Jourgensen: Getting a read on Lynn

Reading in Lynn spans four centuries, beginning with the move to establish a “social library” in 1815 with 72 shareholders with enduring local names like Newhall, Mudge and Alonzo Lewis, the shareholders’ pick to be the first librarian.

The library actually needed state approval to operate with the Legislature providing a charter in 1818. The library’s collection grew from 205 books to 2,000 and the library went through several name changes. It came under the stewardship of the National History Society in 1850 before the Library Association took over the collection before becoming the Free Public Library 12 years later. 

Open to the public in a building at the corner of Market and Tremont streets, the library moved to the second floor of the former City Hall in 1868. By looking up a book in the library index, borrowers could match the title with its corresponding peg inserted into a large board in the library main hall. If the peg’s white end was visible, the book was available. If the pink end was visible, someone had checked it out. 

By the 19th century’s end, some of the most enduring names in the library’s history had made their mark on the institution. 

Librarian Jacob Batchelder’s death in 1875 left the library without an experienced administrator. But Harriet Matthews stepped into the breach for a year until John C. Houghton went from serving on the board of library trustees to running the 27,000-volume library. 

With the City Hall library overflowing with books and periodicals, the search began to find a site for a new library. In 1893, Elizabeth Shute bequeathed $100,000 — a huge sum for the time — in memory of her husband, William, to help cover construction costs. The North Common Street library was built and outfitted by 1900 for a total cost of $211,000. 

Not to be outdone with her posthumous generosity, Shute in her will provided another $10,000 to open an East Lynn reading room ” …remote from the public library building, to the end that the room so maintained may be more attractive to young men than any drinking saloon.”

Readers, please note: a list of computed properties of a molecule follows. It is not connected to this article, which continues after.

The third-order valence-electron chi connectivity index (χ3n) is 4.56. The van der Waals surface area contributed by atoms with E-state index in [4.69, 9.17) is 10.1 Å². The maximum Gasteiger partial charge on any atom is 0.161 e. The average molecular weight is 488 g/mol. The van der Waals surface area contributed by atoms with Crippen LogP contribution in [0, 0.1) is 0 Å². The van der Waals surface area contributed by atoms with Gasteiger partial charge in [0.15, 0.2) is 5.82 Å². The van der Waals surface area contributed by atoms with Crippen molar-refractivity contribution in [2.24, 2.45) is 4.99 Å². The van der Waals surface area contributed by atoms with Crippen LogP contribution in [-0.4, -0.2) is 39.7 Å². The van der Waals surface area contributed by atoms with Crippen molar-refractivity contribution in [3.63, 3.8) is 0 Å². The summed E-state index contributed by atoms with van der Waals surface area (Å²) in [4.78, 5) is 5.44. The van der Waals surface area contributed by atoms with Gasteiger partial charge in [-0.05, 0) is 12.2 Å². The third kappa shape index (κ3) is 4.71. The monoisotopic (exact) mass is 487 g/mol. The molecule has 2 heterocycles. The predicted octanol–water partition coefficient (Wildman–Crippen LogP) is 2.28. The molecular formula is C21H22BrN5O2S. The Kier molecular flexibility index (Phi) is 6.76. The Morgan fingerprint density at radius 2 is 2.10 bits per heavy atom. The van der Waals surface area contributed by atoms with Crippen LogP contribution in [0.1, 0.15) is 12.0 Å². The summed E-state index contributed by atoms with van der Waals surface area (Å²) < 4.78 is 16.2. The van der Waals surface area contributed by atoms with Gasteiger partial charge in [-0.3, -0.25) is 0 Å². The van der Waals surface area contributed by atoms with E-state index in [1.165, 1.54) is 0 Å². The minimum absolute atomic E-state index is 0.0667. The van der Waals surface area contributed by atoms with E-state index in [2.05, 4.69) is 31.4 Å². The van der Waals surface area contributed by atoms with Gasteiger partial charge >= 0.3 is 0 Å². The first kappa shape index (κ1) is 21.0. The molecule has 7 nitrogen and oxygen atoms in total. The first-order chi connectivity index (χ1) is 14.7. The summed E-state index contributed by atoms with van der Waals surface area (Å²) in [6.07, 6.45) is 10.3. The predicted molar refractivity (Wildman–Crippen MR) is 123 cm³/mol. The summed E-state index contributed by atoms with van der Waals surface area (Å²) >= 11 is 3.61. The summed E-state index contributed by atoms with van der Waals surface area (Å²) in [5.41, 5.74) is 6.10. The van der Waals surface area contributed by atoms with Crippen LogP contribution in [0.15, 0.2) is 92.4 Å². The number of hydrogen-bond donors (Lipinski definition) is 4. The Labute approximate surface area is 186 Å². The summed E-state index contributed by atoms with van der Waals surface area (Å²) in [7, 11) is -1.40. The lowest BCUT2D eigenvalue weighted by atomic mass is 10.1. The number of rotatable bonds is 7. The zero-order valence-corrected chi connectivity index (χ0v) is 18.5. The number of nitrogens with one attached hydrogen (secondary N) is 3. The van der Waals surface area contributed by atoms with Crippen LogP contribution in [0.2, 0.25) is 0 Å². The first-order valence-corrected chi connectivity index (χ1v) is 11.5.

A grateful city honored Shute for her generosity by naming the former branch library on Parrott Street after her. The first East Lynn branch library opened in 1920 in an Olive Street building owned by the Women’s Industrial Union. The branch, according to Item history, moved into 1928 to a storefront on Essex Street before the Parrott Street branch library opened in 1937.

Other branch libraries included the Matthews branch originally opened in the Lincoln School. By 1916, the library had outgrown its allocated space in the school and local education powerhouse Julia F. Callahan successfully pushed to get the library moved to a small building on Holyoke Street.

In 1925, the City Council approved moving the Matthews branch to Tower Hill, site of the former city convalescent home. In 1947, the Matthews branch moved back to Lincoln School after the Tower Hill building was decreed a structural hazard. The branch was named for Matthews, who succeeded Houghton as city librarian in 1904 and held the job for 12 years. 

Houghton’s legacy was immortalized when the branch bearing his name opened on Western Avenue in 1917, followed a year later by the opening of the Wyoma Square branch. 

In 1993, during the late Mayor Patrick J. McManus’ tenure, the Wyoma branch was named for Dorothy C. Haywood, who worked in the Lynn library system for 40 years and served as chief librarian from 1956 until 1978. 

“She lived and breathed the library,” former Chief Librarian Joan Reynolds told the Item in 1993. 

Haywood’s city service never included a stint, ironically, as Wyoma branch librarian. But in the spirit of Matthews’ and other great local librarians, she helped found the Eastern Massachusetts Regional Library System, a precursor of the Noble library system that allows borrowers to get books on loan from a vast collection of libraries. 

A St. Mary’s Grammar School graduate, she was the Item’s 1961 Woman of the Year and her husband, author and attorney Charles Haywood, gave lectures at local libraries. 

Curiously enough, a resident expert who spent much of his boyhood in Lynn libraries, said the Lynnfield fire station building once housed an upper Ward 1 library. Additional details on this claim are welcome and can be sent to this column writer. 

Read on!



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